The Personality of Phantasy – By Kenny Chumbley



            My qualifications for writing about fantasy literature/fairy tales are slight. As a child, I wore out the Whitman Classics children’s edition of Fifty Famous Fairy Tales, and, as a card-carrying baby-boomer, annually watched The Wizard of Oz. For long years my interest in fantasy lay dormant, but it was reawakened by The Lord of the Rings movies. After seeing The Fellowship of the Ring, I read Tolkien’s books and have been reading fantasy/fairy tales ever since. I’ve even written a fairy tale, The Green Children, based on a twelfth-century English legend, and have done an adaptation of Dickens’ first Christmas ghost story, “The Goblins Who Stole a Sexton” (ch. 29 in The Pickwick Papers).

            The aim of this and following essays is quite simple: I mean to encourage the reading of fairy tales. I lay no claim to scholarship but come to this as an amateur who has asserted his right to read and enjoy fairy tales, including some I read long ago. In re-reading these, I’ve learned that fairy tales, as Tolkien noted,(i) are not the exclusive domain of children but appeal to all in a way that increases with age.

            Defining phantasy isn’t easy; it defies being caught in a net of words. Phantasy transliterates the Greek phantasma, which means phantom, apparition, or ghost. On the assumption spectral phantoms exist only in the imagination and not in reality, phantasy is a creative product of the imagination. Despite Alice’s protest to the White Queen, one can imagine impossible things like elves, fairies, griffins, and goblins, along with possible things like princesses, princes, and wicked step-mothers.

            Michael Drout, professor of English at Wheaton College (Norton, MA), wrote in Of Sorcerers and Men that “Fantasy literature is usually defined in the same way that Supreme Court judge Potter Stewart defined obscenity: ‘I know what it is when I see it.’” This rings true, and maybe it’s best to leave the genre undefined and allow readers to decide for themselves which stories are fairy tales and which aren’t. I will, however, suggest one broad parameter: fairy tales are stories set in the past about things that could not happen, whereas science fiction is set in the future and involves things that could happen. Jules Verne’s From the Earth to the Moon seemed fantastical when published in 1865, but what Verne imagined has happened. (In 2012, published a list of the top ten inventions inspired by sci-fi.) Exceptions to my rule are numerous. Most would consider the Star Wars movies to be science fiction, but the opening crawl to each film reads, “A long time ago in a galaxy far, far away . . . .”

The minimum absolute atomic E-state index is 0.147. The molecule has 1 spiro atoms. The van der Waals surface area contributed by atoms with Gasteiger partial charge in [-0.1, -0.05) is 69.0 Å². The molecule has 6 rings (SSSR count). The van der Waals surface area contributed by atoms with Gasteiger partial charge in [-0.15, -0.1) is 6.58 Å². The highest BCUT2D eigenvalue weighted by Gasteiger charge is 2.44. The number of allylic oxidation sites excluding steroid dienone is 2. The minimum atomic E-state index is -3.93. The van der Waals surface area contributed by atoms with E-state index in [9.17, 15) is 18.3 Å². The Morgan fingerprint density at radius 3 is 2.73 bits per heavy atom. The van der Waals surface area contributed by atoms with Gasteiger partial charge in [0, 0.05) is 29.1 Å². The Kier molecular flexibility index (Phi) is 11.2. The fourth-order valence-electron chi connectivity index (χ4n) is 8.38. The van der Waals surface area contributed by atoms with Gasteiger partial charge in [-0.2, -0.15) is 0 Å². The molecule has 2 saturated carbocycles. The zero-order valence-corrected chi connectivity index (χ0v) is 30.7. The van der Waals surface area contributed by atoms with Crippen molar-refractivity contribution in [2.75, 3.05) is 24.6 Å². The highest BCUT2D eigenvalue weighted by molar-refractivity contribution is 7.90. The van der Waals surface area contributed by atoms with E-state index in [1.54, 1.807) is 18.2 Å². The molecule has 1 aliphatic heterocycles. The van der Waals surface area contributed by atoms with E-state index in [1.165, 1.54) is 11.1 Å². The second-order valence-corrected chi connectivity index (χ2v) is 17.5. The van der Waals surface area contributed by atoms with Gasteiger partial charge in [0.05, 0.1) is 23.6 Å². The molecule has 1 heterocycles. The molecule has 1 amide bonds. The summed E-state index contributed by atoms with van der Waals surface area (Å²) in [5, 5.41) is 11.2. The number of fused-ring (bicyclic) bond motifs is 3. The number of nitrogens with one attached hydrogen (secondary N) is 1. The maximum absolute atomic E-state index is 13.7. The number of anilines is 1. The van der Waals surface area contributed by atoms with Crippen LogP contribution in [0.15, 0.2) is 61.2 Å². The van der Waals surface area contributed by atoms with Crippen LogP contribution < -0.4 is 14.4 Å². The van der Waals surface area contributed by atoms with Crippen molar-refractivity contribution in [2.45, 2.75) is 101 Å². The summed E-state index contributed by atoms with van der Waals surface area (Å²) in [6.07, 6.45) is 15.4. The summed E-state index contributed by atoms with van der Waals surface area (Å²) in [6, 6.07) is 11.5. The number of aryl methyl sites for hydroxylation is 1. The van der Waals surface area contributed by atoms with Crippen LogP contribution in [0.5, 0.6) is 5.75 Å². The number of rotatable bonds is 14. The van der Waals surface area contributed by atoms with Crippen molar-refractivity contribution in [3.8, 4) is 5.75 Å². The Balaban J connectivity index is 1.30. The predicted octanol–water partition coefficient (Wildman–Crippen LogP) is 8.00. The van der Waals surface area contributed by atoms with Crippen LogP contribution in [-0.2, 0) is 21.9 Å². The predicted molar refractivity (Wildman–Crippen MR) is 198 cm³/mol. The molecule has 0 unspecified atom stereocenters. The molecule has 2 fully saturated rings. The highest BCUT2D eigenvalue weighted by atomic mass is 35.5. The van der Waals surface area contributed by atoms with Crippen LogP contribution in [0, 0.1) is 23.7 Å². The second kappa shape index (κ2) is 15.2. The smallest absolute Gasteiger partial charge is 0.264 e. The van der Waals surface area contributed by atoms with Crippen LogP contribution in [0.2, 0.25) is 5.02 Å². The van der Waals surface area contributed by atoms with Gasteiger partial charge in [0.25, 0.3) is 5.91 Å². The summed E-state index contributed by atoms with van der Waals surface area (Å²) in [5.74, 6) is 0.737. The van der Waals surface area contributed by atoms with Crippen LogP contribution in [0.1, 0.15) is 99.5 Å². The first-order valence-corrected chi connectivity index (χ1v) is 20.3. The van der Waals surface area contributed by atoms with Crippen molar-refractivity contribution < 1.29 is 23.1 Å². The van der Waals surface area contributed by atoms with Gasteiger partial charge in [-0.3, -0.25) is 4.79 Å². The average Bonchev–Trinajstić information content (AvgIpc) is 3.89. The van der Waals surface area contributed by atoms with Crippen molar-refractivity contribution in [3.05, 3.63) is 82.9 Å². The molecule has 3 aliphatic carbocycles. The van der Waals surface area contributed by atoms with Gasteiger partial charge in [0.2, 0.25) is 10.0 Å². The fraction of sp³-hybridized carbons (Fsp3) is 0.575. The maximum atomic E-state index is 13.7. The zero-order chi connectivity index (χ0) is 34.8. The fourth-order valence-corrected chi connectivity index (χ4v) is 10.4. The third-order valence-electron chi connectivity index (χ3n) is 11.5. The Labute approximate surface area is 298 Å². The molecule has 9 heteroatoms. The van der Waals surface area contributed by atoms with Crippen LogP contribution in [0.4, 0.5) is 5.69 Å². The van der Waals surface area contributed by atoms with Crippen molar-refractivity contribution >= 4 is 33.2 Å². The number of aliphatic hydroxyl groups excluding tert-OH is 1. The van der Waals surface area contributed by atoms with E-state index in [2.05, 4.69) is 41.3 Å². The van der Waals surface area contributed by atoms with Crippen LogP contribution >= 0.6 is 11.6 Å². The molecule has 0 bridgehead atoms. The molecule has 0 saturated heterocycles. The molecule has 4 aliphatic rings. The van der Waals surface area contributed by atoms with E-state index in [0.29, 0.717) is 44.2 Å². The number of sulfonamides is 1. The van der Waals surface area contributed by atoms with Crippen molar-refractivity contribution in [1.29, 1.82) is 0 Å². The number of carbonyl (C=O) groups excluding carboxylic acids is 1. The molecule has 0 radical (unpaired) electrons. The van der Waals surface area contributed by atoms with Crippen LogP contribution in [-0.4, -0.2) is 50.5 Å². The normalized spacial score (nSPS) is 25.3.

Despite the many exceptions, I’ll stick to my rule that fairy tales involve the past and the impossible and will attempt to expand on this in the next essay.


(i) “On Fairy-Stories,” Essays Presented to Charles Williams

To read the next article in the series, “The Formula for Fantasy”, click here


About the author:

Kenny Chumbley, a native of the Illinois prairie, is a minister, author, and publisher. He has authored one children’s story (Ol’ Pigtoes) and two fairy tales (The Green Children, the Literary Classics 2017 Enchanted Page Award recipient for best children’s storybook, and The Goblins Who Stole a Gravedigger, an adaptation of Charles Dickens’ first Christmas ghost story). He has also written and produced two musical plays based on his two fairy tales. For information about his books or plays, contact him at